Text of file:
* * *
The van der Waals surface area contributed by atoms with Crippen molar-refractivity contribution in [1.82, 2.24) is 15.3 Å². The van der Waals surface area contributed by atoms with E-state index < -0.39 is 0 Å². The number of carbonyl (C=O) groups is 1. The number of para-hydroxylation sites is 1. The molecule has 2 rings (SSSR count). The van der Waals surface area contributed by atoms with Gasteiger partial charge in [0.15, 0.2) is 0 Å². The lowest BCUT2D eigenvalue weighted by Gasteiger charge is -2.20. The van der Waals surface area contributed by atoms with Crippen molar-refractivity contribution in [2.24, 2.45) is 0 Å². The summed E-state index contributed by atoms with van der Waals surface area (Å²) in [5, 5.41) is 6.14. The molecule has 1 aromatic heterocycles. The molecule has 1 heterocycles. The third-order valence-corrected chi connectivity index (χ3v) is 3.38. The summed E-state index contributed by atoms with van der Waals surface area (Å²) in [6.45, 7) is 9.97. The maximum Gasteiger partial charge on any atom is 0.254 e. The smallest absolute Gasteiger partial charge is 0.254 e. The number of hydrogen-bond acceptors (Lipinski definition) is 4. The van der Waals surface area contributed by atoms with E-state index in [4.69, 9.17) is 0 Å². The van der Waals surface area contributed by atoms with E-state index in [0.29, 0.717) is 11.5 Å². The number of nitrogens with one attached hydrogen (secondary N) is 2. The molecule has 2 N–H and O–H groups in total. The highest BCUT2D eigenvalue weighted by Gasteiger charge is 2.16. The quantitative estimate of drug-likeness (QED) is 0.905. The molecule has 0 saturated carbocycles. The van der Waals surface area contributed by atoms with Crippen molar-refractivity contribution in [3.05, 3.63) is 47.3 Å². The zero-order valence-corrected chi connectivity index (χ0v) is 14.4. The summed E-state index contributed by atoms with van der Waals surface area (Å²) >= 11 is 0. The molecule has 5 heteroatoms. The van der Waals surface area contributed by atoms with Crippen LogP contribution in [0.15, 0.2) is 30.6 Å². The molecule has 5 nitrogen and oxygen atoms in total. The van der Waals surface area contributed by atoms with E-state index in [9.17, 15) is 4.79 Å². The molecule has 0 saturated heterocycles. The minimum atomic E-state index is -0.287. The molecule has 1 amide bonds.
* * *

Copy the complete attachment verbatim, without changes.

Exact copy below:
The van der Waals surface area contributed by atoms with Crippen molar-refractivity contribution in [1.82, 2.24) is 15.3 Å². The van der Waals surface area contributed by atoms with E-state index < -0.39 is 0 Å². The number of carbonyl (C=O) groups is 1. The number of para-hydroxylation sites is 1. The molecule has 2 rings (SSSR count). The van der Waals surface area contributed by atoms with Gasteiger partial charge in [0.15, 0.2) is 0 Å². The lowest BCUT2D eigenvalue weighted by Gasteiger charge is -2.20. The van der Waals surface area contributed by atoms with Crippen molar-refractivity contribution in [2.24, 2.45) is 0 Å². The summed E-state index contributed by atoms with van der Waals surface area (Å²) in [5, 5.41) is 6.14. The molecule has 1 aromatic heterocycles. The molecule has 1 heterocycles. The third-order valence-corrected chi connectivity index (χ3v) is 3.38. The summed E-state index contributed by atoms with van der Waals surface area (Å²) in [6.45, 7) is 9.97. The maximum Gasteiger partial charge on any atom is 0.254 e. The smallest absolute Gasteiger partial charge is 0.254 e. The number of hydrogen-bond acceptors (Lipinski definition) is 4. The van der Waals surface area contributed by atoms with E-state index in [4.69, 9.17) is 0 Å². The van der Waals surface area contributed by atoms with E-state index in [0.29, 0.717) is 11.5 Å². The number of nitrogens with one attached hydrogen (secondary N) is 2. The molecule has 2 N–H and O–H groups in total. The highest BCUT2D eigenvalue weighted by Gasteiger charge is 2.16. The quantitative estimate of drug-likeness (QED) is 0.905. The molecule has 0 saturated carbocycles. The van der Waals surface area contributed by atoms with Crippen molar-refractivity contribution in [3.05, 3.63) is 47.3 Å². The zero-order valence-corrected chi connectivity index (χ0v) is 14.4. The summed E-state index contributed by atoms with van der Waals surface area (Å²) >= 11 is 0. The molecule has 5 heteroatoms. The van der Waals surface area contributed by atoms with Crippen LogP contribution in [0.15, 0.2) is 30.6 Å². The molecule has 5 nitrogen and oxygen atoms in total. The van der Waals surface area contributed by atoms with E-state index in [9.17, 15) is 4.79 Å². The molecule has 0 saturated heterocycles. The minimum atomic E-state index is -0.287. The molecule has 1 amide bonds.